Subject: I have found a DVD that I think you would enjoy
Similarly Requested DVDs
Lions, And Tigers, And Dirigibles, Oh My!
Robert I. Hedges | 03/06/2006
(2 out of 5 stars)
"Clyde Beatty was the "world's greatest animal trainer" and this film makes that point clearly. These serials have been combined and divided into a dizzying array of presentations over the last seventy years, but the bottom line is the Clyde (and his annoying assistant Sharkey) trains animals and goes into the jungle to find animals while trying to keep a romance going with Cecilia Parker over her father's oft-voiced objections.
The shorts (or the film made from them) are comically overacted by people who were more used to the exaggerated physical gestures used in silent movies. Beatty is a particularly bad actor, but these are about the animals and adventure. My favorite feature is the subplot about the ship Captain taking his daughter away on a sailing ship because Beatty hadn't yet proposed to her, foundering on an island full of wild animals of widely disparate types, and Beatty and his rescue mission pursuing them in a dirigible (proving that Beatty isn't the only rigid gasbag onscreen, at least) which breaks in half but leaves Beatty's half floating along before crashing on the same island as his beloved and the Captain. How is that for convenient?
The animals are beautiful. I love big cats in particular, and there is an amazing assortment of them on display here. Some of the male lions are particularly impressive. Beatty is fearless, and there are many genuinely scary moments, as safety standards weren't quite what they are today. Some of these scenes are difficult to watch, as some of the animals appear to have been genuinely injured, and the fighting (both inter- and intra-species) is obviously real and is very fierce. This would never be made today; the methods are far too inhumane. That isn't a direct criticism of the filmmakers or stars, mind you, as these methods were considered quite acceptable in the 1930s.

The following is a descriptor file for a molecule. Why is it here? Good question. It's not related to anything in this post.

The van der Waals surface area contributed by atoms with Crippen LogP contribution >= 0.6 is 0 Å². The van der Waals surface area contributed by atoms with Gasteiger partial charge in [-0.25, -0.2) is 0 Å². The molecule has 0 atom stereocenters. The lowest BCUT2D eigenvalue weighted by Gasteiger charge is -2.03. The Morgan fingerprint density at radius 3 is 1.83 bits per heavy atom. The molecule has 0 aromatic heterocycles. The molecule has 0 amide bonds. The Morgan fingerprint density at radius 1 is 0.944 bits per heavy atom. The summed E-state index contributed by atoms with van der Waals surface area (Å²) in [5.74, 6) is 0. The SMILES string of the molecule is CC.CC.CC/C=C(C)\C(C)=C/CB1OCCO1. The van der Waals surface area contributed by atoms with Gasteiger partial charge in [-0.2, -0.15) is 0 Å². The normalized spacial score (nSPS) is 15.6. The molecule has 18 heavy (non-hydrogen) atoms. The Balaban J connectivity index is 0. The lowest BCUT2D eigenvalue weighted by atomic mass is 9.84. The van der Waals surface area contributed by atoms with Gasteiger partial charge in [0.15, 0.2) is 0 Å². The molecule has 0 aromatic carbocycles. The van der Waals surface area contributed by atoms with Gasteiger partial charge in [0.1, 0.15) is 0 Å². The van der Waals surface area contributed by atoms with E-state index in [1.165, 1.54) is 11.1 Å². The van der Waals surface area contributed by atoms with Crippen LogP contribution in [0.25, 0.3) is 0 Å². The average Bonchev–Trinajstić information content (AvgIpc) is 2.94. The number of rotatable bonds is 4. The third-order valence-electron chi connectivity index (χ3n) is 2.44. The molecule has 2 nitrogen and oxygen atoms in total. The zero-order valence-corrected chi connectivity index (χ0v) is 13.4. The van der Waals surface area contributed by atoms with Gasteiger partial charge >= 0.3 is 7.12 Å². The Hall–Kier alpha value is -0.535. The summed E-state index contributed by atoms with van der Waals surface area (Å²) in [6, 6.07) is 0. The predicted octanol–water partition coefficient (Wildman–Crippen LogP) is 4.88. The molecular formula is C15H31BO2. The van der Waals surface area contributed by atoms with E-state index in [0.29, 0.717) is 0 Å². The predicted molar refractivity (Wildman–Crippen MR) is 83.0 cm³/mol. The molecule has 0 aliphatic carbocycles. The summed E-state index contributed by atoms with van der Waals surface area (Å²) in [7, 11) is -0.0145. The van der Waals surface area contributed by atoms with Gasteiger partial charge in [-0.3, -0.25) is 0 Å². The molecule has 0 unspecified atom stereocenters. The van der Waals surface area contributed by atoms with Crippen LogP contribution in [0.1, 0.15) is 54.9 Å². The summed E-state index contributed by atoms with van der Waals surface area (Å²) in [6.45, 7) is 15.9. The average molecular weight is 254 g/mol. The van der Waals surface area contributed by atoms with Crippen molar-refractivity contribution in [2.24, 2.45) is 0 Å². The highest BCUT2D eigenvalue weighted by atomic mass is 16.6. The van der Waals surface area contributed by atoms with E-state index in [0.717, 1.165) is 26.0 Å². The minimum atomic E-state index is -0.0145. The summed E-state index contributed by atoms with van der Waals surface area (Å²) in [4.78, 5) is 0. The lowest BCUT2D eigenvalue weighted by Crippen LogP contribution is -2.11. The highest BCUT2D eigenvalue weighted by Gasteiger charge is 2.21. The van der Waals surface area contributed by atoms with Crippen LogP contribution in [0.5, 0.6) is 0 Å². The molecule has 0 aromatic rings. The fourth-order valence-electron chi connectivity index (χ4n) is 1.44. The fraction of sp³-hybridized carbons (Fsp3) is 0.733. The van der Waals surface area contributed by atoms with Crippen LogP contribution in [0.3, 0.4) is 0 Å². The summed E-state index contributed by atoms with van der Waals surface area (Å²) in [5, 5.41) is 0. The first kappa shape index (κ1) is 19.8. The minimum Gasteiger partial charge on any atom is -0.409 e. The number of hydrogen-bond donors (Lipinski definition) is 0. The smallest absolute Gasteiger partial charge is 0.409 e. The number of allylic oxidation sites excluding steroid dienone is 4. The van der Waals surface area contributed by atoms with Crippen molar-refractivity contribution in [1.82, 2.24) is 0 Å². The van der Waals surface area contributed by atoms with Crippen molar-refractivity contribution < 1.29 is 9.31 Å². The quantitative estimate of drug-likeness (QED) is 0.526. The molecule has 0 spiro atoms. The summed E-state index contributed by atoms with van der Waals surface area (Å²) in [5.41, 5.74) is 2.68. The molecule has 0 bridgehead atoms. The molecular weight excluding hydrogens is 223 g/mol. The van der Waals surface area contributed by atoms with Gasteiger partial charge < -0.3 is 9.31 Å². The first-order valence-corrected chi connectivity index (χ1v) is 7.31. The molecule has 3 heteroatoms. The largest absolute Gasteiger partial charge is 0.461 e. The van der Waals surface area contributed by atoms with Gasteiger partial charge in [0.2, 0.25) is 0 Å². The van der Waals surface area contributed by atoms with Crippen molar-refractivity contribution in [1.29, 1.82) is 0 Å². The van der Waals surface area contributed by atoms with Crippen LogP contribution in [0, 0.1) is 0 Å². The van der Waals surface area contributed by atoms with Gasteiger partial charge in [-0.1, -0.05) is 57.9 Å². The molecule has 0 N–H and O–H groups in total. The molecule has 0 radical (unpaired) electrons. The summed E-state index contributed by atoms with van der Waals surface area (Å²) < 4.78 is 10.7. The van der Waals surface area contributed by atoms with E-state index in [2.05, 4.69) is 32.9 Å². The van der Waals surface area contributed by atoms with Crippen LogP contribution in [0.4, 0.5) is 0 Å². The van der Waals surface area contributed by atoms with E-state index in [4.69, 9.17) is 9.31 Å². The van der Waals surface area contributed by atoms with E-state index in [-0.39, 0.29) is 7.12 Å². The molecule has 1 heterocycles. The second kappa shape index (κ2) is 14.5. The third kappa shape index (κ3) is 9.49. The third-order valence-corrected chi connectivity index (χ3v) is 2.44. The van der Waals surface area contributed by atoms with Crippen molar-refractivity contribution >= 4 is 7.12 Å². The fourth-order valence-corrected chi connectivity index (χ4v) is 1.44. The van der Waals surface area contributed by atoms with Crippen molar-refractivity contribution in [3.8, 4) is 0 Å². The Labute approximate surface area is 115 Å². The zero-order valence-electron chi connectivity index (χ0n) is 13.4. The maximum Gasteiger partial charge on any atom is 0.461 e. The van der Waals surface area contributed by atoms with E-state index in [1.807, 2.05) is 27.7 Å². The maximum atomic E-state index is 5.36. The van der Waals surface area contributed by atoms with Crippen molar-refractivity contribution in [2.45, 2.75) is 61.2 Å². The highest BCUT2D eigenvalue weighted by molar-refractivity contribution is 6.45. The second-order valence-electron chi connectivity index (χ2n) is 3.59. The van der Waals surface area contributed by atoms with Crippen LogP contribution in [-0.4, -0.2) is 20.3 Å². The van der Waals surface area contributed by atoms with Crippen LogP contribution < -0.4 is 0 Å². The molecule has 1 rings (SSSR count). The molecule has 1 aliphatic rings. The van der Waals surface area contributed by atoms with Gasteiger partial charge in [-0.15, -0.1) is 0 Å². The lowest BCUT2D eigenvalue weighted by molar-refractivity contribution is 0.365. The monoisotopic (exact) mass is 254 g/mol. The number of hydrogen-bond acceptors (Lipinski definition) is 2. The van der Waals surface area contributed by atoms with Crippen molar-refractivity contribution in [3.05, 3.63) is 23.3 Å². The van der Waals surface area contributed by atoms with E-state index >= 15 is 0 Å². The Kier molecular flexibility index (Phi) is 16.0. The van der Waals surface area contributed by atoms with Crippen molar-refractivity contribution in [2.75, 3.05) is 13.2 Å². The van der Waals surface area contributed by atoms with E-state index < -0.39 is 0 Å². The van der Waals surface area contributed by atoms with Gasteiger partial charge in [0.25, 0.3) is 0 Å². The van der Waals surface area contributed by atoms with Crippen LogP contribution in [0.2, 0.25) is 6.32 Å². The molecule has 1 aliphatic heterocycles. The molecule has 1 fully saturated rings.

People who like serials from the 1930s will like these shorts (or the composite films made from them), but other than the animal scenes, a little goes a long way. The acting is wooden and the plot is hackneyed, but this was considered quite pioneering and daring at the time, so it is interesting as a historical artifact.
Lions, and Tigers, and Bears (and leopards and more)
Lonnie E. Holder | Columbus, Indiana, United States | 01/30/2006
(3 out of 5 stars)
"I had never watched a movie quite like this one. The animal scenes were quite real and the animals appeared to have been injured in the process. I am a big fan of documentaries, but knowing that the scenes where predators were in close proximity to herbivores was staged offended even my usual open-minded sensibilities.
This movie was a serial, and you need both volume 1 and volume 2 to have the whole thing. The plot is simple. Animal trainer Clyde Beatty (playing himself) heads off after girl friend Ruth Robinson (Cecilia Parker) after she and her father disappear during an expedition. Clyde takes a dirigible across the ocean, but the dirigible encounters a storm, as can be seen by cheesy animated effects.
The dirigible lands on an island. It just so happens that Ruth and her father are on the same island. Sharkey (Warner Richmond) keeps trying to sabotage Beatty's efforts, and he lands on the island by parachute, unbeknownst to everyone else. Sharkey finds Ruth's father and the treasure, and is looking for the captain of the ship so that he can leave the island. Unfortunately for Sharkey, his character meets the stereotypical ironic ending.
In the end, the good guys get the critters, the jewels and the babe. Isn't everyone happy?
This movie is quite anachronistic. We know that no islands exist with the variety of animals shown in this movie. Also, the predator density was too high to be sustained. Lastly, this island had African lions and North American mountain lions, which is a good trick in any era. On the other hand, if you can suspend your common sense and knowledge of the world, and you can ignore the cruelty to the animals in the movie (though the cruelty shown was not considered cruel in that era), this movie is an interesting artifact of another era.